As elsewhere in the country, both employment in farming and the area of land worked reached their maximum in the 1860s, and then began to decline. The fjords became an important goal for tourists in the second half of the 19th century, and tourism quickly grew into an important summertime industry. .
At the turn of the century, centralised dairies came into operation and the traditional cheese and butter production on each individual farm ceased. Farming gradually changed in character from being mixed to becoming specialised in goat and sheep husbandry. Goats became specially important because they were particularly well suited to the steep fjord landscape.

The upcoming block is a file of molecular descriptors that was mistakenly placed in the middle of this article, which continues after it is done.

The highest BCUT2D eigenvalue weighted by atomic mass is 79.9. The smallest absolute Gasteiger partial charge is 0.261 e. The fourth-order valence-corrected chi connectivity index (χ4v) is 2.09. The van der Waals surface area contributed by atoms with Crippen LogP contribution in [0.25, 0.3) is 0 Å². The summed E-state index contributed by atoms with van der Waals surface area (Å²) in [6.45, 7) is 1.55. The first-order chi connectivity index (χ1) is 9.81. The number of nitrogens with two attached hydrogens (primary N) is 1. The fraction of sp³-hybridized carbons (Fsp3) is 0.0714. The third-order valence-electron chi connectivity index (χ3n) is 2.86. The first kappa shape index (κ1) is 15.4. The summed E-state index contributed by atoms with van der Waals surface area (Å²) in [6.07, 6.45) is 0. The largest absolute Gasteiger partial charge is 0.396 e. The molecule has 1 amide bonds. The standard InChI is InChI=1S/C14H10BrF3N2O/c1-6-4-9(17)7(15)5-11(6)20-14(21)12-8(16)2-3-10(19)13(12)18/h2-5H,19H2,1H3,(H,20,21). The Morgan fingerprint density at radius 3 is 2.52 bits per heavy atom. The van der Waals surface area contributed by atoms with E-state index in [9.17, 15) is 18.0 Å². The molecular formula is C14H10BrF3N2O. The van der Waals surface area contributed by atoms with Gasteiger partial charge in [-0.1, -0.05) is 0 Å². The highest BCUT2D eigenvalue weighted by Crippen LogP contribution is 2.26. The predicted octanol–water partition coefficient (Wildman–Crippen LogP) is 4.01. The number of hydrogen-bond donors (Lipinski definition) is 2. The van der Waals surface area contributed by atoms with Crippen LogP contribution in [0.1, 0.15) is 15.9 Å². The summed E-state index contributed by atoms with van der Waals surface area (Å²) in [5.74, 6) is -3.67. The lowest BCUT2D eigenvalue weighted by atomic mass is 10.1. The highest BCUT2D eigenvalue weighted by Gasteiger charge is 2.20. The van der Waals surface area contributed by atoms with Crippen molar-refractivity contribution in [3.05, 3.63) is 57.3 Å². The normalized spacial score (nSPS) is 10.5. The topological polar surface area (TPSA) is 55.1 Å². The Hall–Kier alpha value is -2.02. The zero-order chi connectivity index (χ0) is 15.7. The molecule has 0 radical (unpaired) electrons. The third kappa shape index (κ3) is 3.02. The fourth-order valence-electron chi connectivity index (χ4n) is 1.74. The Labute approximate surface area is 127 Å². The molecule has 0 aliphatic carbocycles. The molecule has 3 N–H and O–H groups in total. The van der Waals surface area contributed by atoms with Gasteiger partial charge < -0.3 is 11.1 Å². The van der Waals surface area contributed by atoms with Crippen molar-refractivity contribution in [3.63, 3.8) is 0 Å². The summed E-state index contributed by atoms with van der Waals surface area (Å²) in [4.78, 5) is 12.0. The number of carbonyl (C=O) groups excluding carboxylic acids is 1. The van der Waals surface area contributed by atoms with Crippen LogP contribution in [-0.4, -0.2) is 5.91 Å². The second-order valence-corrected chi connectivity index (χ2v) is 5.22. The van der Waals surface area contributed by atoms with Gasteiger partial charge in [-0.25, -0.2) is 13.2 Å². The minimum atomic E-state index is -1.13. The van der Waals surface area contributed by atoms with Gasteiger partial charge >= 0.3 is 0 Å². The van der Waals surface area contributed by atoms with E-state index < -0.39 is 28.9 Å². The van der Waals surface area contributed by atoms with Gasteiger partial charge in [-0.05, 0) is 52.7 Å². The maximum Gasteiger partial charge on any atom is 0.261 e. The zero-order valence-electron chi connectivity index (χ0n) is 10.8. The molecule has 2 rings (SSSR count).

Most mountainside farms were abandoned in the first half of the 20th century, and in the second half of the century many of the farms in central parts of the fjord settlements also ceased to be worked. This was a response to the general increased mechanisation of Norwegian farming and the growing import of foodstuffs, which resulted in reduced prices and poorer profitability. The population also dropped accordingly.
During the last decade, increasing numbers of farms with road links have ceased to be worked as independent farms, but they have not been abandoned.